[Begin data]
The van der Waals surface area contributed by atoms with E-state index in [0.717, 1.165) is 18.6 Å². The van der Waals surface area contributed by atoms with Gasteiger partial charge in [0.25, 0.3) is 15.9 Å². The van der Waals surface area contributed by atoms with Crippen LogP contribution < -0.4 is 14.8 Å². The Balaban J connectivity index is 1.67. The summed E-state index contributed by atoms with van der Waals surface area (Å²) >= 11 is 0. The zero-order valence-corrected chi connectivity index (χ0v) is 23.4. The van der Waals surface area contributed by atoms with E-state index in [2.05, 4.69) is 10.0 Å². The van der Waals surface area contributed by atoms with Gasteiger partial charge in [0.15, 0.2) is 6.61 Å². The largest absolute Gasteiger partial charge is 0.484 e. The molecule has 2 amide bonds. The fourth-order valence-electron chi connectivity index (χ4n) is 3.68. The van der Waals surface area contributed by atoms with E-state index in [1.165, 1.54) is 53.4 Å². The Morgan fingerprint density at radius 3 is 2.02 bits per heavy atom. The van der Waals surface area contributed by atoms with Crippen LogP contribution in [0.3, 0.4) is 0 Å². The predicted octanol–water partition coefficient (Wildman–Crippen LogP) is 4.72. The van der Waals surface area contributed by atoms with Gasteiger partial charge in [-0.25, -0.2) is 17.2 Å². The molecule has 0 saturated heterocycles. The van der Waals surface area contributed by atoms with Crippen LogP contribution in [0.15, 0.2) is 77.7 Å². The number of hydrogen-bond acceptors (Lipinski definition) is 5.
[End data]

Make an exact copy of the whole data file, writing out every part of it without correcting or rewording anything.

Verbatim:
The van der Waals surface area contributed by atoms with E-state index in [0.717, 1.165) is 18.6 Å². The van der Waals surface area contributed by atoms with Gasteiger partial charge in [0.25, 0.3) is 15.9 Å². The van der Waals surface area contributed by atoms with Crippen LogP contribution < -0.4 is 14.8 Å². The Balaban J connectivity index is 1.67. The summed E-state index contributed by atoms with van der Waals surface area (Å²) >= 11 is 0. The zero-order valence-corrected chi connectivity index (χ0v) is 23.4. The van der Waals surface area contributed by atoms with E-state index in [2.05, 4.69) is 10.0 Å². The van der Waals surface area contributed by atoms with Gasteiger partial charge in [0.15, 0.2) is 6.61 Å². The largest absolute Gasteiger partial charge is 0.484 e. The molecule has 2 amide bonds. The fourth-order valence-electron chi connectivity index (χ4n) is 3.68. The van der Waals surface area contributed by atoms with E-state index in [1.165, 1.54) is 53.4 Å². The Morgan fingerprint density at radius 3 is 2.02 bits per heavy atom. The van der Waals surface area contributed by atoms with Crippen LogP contribution in [0.3, 0.4) is 0 Å². The predicted octanol–water partition coefficient (Wildman–Crippen LogP) is 4.72. The van der Waals surface area contributed by atoms with Gasteiger partial charge in [-0.25, -0.2) is 17.2 Å². The molecule has 0 saturated heterocycles. The van der Waals surface area contributed by atoms with Crippen LogP contribution in [0.15, 0.2) is 77.7 Å². The number of hydrogen-bond acceptors (Lipinski definition) is 5.